Beach House's Alex Scally discusses Myth and its misconceptions | Music | Pittsburgh | Pittsburgh City Paper

Beach House's Alex Scally discusses Myth and its misconceptions

"As a musician, I feel like I don't really understand half of what we've been told about this album."

Moving music: Beach House
Moving music: Beach House

Alex Scally is one half of Beach House, the Baltimore dream-pop duo that blew up with its last record, Teen Dream, in 2010. He spoke with City Paper about the band's new album, Myth.

Listening to the new album, I feel like one thing that's surprising is that you've chosen to stay mainly with the same type of instrumentation as the past couple of albums — 

It's strange: As a musician, I feel like I don't really understand half of what we've been told about this album. There's a lot of stuff on this album that has never existed on our recordings before: autoharp; actual, live strings; a synthesizer. We've never used a synthesizer before! To the untrained ear, yeah, I think it's not new — but there's actually a ton of new stuff happening on this record. I don't know what to tell people; I think people are just hearing our songwriting. We're just playing who we are, and maybe someday we'll make an album and people will say, "Beach House made something that sounds different!" But we only do what we naturally do. And on this album we used so many instruments that we'd never used before, but I don't think that's what people hear.

I feel like your albums grow on people: I tend to like a Beach House album more with each listen. Do you think it's because the complexity you're referring to isn't at the surface? 

That's another thing — I can tell a lot of people who are talking to us haven't done that with the album. And I think that's largely how we write. We have a little idea, and it's a really exciting, cool thing. And then we kind of cover it up with another thing we find really exciting. Every song is meant to have multiple dimensions. As we write it and as we play it, we move through the layers. It's very visual. So, you don't expect everybody to get that.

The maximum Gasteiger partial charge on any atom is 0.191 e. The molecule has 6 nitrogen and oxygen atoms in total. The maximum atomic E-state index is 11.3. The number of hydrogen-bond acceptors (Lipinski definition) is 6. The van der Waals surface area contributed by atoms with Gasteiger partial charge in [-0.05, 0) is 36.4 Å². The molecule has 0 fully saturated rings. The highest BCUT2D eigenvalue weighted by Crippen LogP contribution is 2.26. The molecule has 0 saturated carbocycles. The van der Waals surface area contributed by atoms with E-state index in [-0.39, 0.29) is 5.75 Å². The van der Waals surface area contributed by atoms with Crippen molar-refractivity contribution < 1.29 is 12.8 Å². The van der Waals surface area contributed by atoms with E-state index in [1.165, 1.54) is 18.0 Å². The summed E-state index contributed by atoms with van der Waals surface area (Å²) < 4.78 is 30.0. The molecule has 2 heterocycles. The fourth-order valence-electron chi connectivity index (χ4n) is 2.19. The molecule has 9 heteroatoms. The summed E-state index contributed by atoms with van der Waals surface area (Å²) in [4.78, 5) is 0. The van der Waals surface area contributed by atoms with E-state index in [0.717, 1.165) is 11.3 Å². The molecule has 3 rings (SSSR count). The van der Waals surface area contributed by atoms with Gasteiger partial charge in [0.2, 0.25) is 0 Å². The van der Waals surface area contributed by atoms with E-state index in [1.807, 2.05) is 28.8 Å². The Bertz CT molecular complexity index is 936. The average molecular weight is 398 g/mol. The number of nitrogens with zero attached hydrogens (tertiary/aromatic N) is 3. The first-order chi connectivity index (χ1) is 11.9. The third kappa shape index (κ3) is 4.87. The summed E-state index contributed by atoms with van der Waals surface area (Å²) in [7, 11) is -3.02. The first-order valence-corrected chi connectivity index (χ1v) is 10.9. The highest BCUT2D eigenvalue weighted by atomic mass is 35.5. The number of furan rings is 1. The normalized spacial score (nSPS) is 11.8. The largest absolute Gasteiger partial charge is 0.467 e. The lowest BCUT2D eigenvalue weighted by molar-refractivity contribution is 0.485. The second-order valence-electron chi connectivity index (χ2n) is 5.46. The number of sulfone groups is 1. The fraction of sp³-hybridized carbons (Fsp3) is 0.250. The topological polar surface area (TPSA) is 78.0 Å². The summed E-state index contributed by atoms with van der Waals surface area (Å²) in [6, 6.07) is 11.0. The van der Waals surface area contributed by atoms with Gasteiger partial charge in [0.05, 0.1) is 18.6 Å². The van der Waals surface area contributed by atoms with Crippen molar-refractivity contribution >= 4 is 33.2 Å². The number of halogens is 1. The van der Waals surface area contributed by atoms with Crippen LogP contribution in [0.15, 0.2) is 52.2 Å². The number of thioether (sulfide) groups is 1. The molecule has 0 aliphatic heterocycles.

I think, more than Teen Dream — which, for us looking back it looks more like a dumbed-down record, I think we were just really excited to write some pop songs or something — this is much more like our earlier material in some ways. It takes longer for you to get there. But it's all there.

This album is marked by a minimalism, in the song titles and the aesthetic, the stuff surrounding the music. 

Yeah — I just think that that's how we're feeling. We don't want to try to sell anything. Our whole feeling with this record is, "Can we just not try to sell it? Can we just try to have it exist?" We want these songs to just exist, and for people to experience them and not be overwhelmed by our personal image, by the artwork.

Is there an ideal way of listening to the album?

I think that's different for everybody, but sonically, the record, the vinyl — not the colored or anything, because that actually takes the quality down a bit — but just the plain, black vinyl sounds insane. Not on headphones; listening to it out into a room, on vinyl. It sounds about a million times better than an MP3 earbud. But in terms of locations, I mean — I haven't listened to the record since before it came out, but when we were figuring out the mixes and everything, anything moving seems so perfect for it. When you're in a car, a train — anytime you can see movement.

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